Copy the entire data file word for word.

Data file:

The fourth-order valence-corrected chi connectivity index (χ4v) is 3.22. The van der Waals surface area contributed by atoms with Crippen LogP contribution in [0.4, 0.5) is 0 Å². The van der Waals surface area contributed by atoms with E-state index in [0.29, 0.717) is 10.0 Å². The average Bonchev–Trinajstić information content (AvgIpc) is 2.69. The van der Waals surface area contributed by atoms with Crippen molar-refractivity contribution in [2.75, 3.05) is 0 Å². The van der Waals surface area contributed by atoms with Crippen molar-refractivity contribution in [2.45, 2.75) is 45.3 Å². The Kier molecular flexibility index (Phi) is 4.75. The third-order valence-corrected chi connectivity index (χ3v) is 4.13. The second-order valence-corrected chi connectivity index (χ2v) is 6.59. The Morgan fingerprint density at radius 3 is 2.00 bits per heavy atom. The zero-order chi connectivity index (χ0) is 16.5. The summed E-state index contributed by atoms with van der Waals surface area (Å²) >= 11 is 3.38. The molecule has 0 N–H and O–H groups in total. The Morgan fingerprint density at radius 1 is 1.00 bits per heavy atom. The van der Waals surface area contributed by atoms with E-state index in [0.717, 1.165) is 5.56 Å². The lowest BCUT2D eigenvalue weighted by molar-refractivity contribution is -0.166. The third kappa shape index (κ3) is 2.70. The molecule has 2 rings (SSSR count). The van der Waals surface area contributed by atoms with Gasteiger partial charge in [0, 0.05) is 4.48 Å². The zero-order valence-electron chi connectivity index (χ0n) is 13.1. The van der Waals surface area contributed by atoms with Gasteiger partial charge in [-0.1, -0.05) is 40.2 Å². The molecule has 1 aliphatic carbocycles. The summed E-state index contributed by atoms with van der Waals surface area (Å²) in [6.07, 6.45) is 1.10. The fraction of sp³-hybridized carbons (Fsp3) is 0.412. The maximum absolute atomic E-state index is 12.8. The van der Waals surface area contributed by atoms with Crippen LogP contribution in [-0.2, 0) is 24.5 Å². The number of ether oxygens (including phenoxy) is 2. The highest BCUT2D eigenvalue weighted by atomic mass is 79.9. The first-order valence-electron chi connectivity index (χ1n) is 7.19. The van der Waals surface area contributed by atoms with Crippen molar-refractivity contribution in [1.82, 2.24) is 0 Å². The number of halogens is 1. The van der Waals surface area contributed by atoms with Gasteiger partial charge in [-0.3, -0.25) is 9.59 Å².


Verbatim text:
The fourth-order valence-corrected chi connectivity index (χ4v) is 3.22. The van der Waals surface area contributed by atoms with Crippen LogP contribution in [0.4, 0.5) is 0 Å². The van der Waals surface area contributed by atoms with E-state index in [0.29, 0.717) is 10.0 Å². The average Bonchev–Trinajstić information content (AvgIpc) is 2.69. The van der Waals surface area contributed by atoms with Crippen molar-refractivity contribution in [2.75, 3.05) is 0 Å². The van der Waals surface area contributed by atoms with Crippen molar-refractivity contribution in [2.45, 2.75) is 45.3 Å². The Kier molecular flexibility index (Phi) is 4.75. The third-order valence-corrected chi connectivity index (χ3v) is 4.13. The second-order valence-corrected chi connectivity index (χ2v) is 6.59. The Morgan fingerprint density at radius 3 is 2.00 bits per heavy atom. The zero-order chi connectivity index (χ0) is 16.5. The summed E-state index contributed by atoms with van der Waals surface area (Å²) >= 11 is 3.38. The molecule has 0 N–H and O–H groups in total. The Morgan fingerprint density at radius 1 is 1.00 bits per heavy atom. The van der Waals surface area contributed by atoms with E-state index in [0.717, 1.165) is 5.56 Å². The lowest BCUT2D eigenvalue weighted by molar-refractivity contribution is -0.166. The third kappa shape index (κ3) is 2.70. The molecule has 2 rings (SSSR count). The van der Waals surface area contributed by atoms with Gasteiger partial charge in [0, 0.05) is 4.48 Å². The zero-order valence-electron chi connectivity index (χ0n) is 13.1. The van der Waals surface area contributed by atoms with Gasteiger partial charge in [-0.1, -0.05) is 40.2 Å². The molecule has 1 aliphatic carbocycles. The summed E-state index contributed by atoms with van der Waals surface area (Å²) in [6.07, 6.45) is 1.10. The fraction of sp³-hybridized carbons (Fsp3) is 0.412. The maximum absolute atomic E-state index is 12.8. The van der Waals surface area contributed by atoms with Crippen LogP contribution in [-0.2, 0) is 24.5 Å². The number of ether oxygens (including phenoxy) is 2. The highest BCUT2D eigenvalue weighted by atomic mass is 79.9. The first-order valence-electron chi connectivity index (χ1n) is 7.19. The van der Waals surface area contributed by atoms with Crippen molar-refractivity contribution in [1.82, 2.24) is 0 Å². The number of halogens is 1. The van der Waals surface area contributed by atoms with Gasteiger partial charge in [-0.3, -0.25) is 9.59 Å².